Essential Research: sports rorts, ICAC, Australia Day

The latest from Essential finds majority support for removing Bridget McKenzie, but with a third saying they haven’t been following the issue.

Essential Research has not allowed the long weekend to interrupt the fortnightly schedule of its polling, which continues to be limited to attitudinal questions. Conducted last Tuesday to this Monday from a sample of 1080, the most interesting question from the latest poll relates to Bridget McKenzie, whom 51% felt should have been stood down by the Prime Minister. Only 15% felt he was right not to do so, while a further 34% said they had not been following the issue. The question included an explanation of what the issue involved, which is always best avoided, but the wording was suitably neutral (“it is claimed she allocated $100million to sporting organisations in marginal seats to favour the Coalition”).

The poll also finds overwhelming support for the establishment of a federal ICAC – or to be precise, of “an independent federal corruption body to monitor the behaviour of our politicians and public servants”. Fully 80% of respondents were in favour, including 49% strongly in favour, which is five points higher than when Angus Taylor’s troubles prompted the same question to be asked in December. Also featured are yet more findings on Australia Day, for which Essential accentuates the positive by framing the question around “a separate national day to recognise indigenous Australians”. Fifty per cent were in favour of such a thing, down two on last year, but only 18% of these believed it should be in place of, rather than supplementary to, Australia Day. Forty per cent did not support such a day at all, unchanged on last year.

Note that there are two threads below this one of hopefully ongoing interest: the latest guest post from Adrian Beaumont on Monday’s Democratic caucuses in Iowa, and other international concerns; and my review of looming elections in Queensland, where the Liberal National Party has now chosen its candidate for the looming Currumbin by-election, who has not proved to the liking of retiring member Jann Stuckey.

Author: William Bowe

William Bowe is a Perth-based election analyst and occasional teacher of political science. His blog, The Poll Bludger, has existed in one form or another since 2004, and is one of the most heavily trafficked websites on Australian politics.

2,092 comments on “Essential Research: sports rorts, ICAC, Australia Day”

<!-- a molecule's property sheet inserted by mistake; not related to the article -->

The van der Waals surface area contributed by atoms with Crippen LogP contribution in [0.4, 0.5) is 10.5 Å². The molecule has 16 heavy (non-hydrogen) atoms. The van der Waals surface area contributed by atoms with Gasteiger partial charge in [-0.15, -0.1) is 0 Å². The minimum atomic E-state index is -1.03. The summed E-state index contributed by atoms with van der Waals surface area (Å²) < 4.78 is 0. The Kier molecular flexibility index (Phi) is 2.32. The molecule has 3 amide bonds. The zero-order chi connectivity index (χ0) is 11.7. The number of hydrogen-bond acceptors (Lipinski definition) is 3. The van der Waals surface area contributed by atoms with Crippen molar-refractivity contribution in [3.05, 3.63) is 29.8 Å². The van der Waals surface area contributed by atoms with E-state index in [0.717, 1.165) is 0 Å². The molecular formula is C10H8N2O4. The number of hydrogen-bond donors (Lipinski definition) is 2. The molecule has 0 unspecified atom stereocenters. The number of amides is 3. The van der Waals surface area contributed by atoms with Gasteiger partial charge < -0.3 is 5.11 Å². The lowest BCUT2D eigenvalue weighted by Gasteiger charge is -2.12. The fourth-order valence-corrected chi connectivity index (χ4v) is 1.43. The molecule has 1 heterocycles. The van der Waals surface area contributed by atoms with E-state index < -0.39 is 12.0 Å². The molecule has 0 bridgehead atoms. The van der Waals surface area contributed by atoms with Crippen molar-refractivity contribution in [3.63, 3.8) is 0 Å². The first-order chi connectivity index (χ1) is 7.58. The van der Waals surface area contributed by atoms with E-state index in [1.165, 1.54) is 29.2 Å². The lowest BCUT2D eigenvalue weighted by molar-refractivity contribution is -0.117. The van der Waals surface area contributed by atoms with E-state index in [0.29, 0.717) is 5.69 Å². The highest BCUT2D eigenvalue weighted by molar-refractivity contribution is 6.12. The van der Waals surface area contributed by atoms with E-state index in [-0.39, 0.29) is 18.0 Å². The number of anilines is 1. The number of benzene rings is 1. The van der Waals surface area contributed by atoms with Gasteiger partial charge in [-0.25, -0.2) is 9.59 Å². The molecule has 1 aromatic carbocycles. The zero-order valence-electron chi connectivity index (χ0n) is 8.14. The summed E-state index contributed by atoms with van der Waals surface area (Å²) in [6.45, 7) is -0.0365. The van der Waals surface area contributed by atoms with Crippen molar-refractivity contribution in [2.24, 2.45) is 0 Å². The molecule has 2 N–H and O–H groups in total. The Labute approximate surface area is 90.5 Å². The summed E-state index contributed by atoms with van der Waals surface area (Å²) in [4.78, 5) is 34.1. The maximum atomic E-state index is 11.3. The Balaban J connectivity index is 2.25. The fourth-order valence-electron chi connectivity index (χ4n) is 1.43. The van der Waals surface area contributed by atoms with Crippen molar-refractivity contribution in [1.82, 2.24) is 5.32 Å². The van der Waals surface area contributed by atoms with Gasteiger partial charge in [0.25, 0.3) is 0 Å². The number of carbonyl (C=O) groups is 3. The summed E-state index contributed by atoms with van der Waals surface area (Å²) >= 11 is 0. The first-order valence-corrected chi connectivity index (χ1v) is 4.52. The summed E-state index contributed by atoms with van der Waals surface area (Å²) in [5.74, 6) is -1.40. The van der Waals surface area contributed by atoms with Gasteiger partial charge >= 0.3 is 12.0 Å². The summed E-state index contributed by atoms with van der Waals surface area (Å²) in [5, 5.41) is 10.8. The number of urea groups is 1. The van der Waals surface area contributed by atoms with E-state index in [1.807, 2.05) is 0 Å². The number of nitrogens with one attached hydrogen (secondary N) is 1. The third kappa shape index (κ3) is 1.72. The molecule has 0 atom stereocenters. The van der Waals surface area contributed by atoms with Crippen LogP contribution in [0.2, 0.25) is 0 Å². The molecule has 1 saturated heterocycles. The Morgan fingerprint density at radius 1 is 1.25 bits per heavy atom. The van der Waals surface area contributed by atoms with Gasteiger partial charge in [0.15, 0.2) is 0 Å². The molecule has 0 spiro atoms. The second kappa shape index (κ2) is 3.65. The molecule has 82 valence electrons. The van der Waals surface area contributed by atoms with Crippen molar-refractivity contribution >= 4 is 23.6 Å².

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  1. Savva gets what various Greens commentators on Bludger can’t get on climate change policy:
    ‘It’s the Government.’
    Simple as that.
    ‘Labor is in no rush.’

  2. One thing I did glean from today’s Insiders, that facebook has become the go to platform for spreading propaganda and disinformation.

  3. An interesting article from 1998 by Chantal Mouffe titled “The Radical Centre”:

    One of the main problems nowadays is that the left’s coming to terms with the importance of pluralism, and of liberal democratic institutions, has been accompanied by the mistaken belief that this means abandoning any attempt to offer an alternative to the present hegemonic order. Hence the sacralisation of consensus, the blurring of the left/right distinction and the present urge of many left parties to locate themselves at the centre. But this is to miss a crucial point, not only about the primary reality of strife in social life, but also about the integrative role which conflict plays in modern democracy. The specificity of modern democracy lies in the recognition and the legitimation of conflict and the refusal to suppress it through the imposition of an authoritarian order.


    When political frontiers become blurred, the dynamics of politics are obstructed and the constitution of distinctive political identities are hindered. Disaffection towards political parties sets in and in turn discourages participation in the political process. Alas, as we have begun to witness in many countries, the result is not a more mature, reconciled society, but the growth of other types of collective identities around religious, nationalist or ethnic forms of identifications. Antagonisms can take many forms and it is illusory to believe that they could ever be eliminated. This is why it is preferable to give them a political outlet within a pluralistic democratic system.